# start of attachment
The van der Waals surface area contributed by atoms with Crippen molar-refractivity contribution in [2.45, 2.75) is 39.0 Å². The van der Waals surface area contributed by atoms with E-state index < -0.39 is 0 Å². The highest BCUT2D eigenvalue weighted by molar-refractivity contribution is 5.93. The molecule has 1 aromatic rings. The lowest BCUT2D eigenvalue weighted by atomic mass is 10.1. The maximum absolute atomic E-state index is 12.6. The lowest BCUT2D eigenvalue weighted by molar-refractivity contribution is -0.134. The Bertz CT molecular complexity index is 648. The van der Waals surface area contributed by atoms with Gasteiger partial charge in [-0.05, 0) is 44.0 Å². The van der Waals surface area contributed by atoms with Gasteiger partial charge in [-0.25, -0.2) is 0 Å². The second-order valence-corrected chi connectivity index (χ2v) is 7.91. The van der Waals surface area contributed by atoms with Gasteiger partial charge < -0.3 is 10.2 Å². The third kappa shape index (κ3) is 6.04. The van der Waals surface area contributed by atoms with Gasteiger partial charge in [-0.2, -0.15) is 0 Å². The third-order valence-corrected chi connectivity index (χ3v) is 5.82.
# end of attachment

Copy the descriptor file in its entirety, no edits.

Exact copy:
The van der Waals surface area contributed by atoms with Crippen molar-refractivity contribution in [2.45, 2.75) is 39.0 Å². The van der Waals surface area contributed by atoms with E-state index < -0.39 is 0 Å². The highest BCUT2D eigenvalue weighted by molar-refractivity contribution is 5.93. The molecule has 1 aromatic rings. The lowest BCUT2D eigenvalue weighted by atomic mass is 10.1. The maximum absolute atomic E-state index is 12.6. The lowest BCUT2D eigenvalue weighted by molar-refractivity contribution is -0.134. The Bertz CT molecular complexity index is 648. The van der Waals surface area contributed by atoms with Gasteiger partial charge in [-0.05, 0) is 44.0 Å². The van der Waals surface area contributed by atoms with Gasteiger partial charge in [-0.25, -0.2) is 0 Å². The second-order valence-corrected chi connectivity index (χ2v) is 7.91. The van der Waals surface area contributed by atoms with Gasteiger partial charge < -0.3 is 10.2 Å². The third kappa shape index (κ3) is 6.04. The van der Waals surface area contributed by atoms with Gasteiger partial charge in [-0.2, -0.15) is 0 Å². The third-order valence-corrected chi connectivity index (χ3v) is 5.82.